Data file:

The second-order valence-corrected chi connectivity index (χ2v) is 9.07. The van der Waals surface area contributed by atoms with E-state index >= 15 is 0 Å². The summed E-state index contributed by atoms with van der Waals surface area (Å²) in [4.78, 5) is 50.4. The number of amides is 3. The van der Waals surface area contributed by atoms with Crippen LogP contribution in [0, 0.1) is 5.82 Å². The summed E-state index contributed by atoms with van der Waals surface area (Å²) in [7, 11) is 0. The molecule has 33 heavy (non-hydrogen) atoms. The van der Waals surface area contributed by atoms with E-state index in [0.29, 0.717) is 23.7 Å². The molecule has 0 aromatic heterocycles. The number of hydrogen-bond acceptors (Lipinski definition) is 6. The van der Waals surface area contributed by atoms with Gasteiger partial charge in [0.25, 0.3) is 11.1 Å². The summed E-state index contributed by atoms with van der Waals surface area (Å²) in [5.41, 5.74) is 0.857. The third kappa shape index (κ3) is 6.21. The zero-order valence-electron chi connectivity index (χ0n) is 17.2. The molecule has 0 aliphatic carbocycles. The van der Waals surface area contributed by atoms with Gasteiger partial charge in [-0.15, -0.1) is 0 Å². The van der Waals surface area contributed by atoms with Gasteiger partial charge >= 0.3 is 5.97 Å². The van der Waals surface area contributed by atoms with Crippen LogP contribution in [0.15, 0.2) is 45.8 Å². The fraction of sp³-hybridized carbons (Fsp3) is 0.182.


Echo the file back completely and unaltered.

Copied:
The second-order valence-corrected chi connectivity index (χ2v) is 9.07. The van der Waals surface area contributed by atoms with E-state index >= 15 is 0 Å². The summed E-state index contributed by atoms with van der Waals surface area (Å²) in [4.78, 5) is 50.4. The number of amides is 3. The van der Waals surface area contributed by atoms with Crippen LogP contribution in [0, 0.1) is 5.82 Å². The summed E-state index contributed by atoms with van der Waals surface area (Å²) in [7, 11) is 0. The molecule has 33 heavy (non-hydrogen) atoms. The van der Waals surface area contributed by atoms with E-state index in [0.29, 0.717) is 23.7 Å². The molecule has 0 aromatic heterocycles. The number of hydrogen-bond acceptors (Lipinski definition) is 6. The van der Waals surface area contributed by atoms with Gasteiger partial charge in [0.25, 0.3) is 11.1 Å². The summed E-state index contributed by atoms with van der Waals surface area (Å²) in [5.41, 5.74) is 0.857. The third kappa shape index (κ3) is 6.21. The zero-order valence-electron chi connectivity index (χ0n) is 17.2. The molecule has 0 aliphatic carbocycles. The van der Waals surface area contributed by atoms with Gasteiger partial charge in [-0.15, -0.1) is 0 Å². The van der Waals surface area contributed by atoms with Gasteiger partial charge >= 0.3 is 5.97 Å². The van der Waals surface area contributed by atoms with Crippen LogP contribution in [0.15, 0.2) is 45.8 Å². The fraction of sp³-hybridized carbons (Fsp3) is 0.182.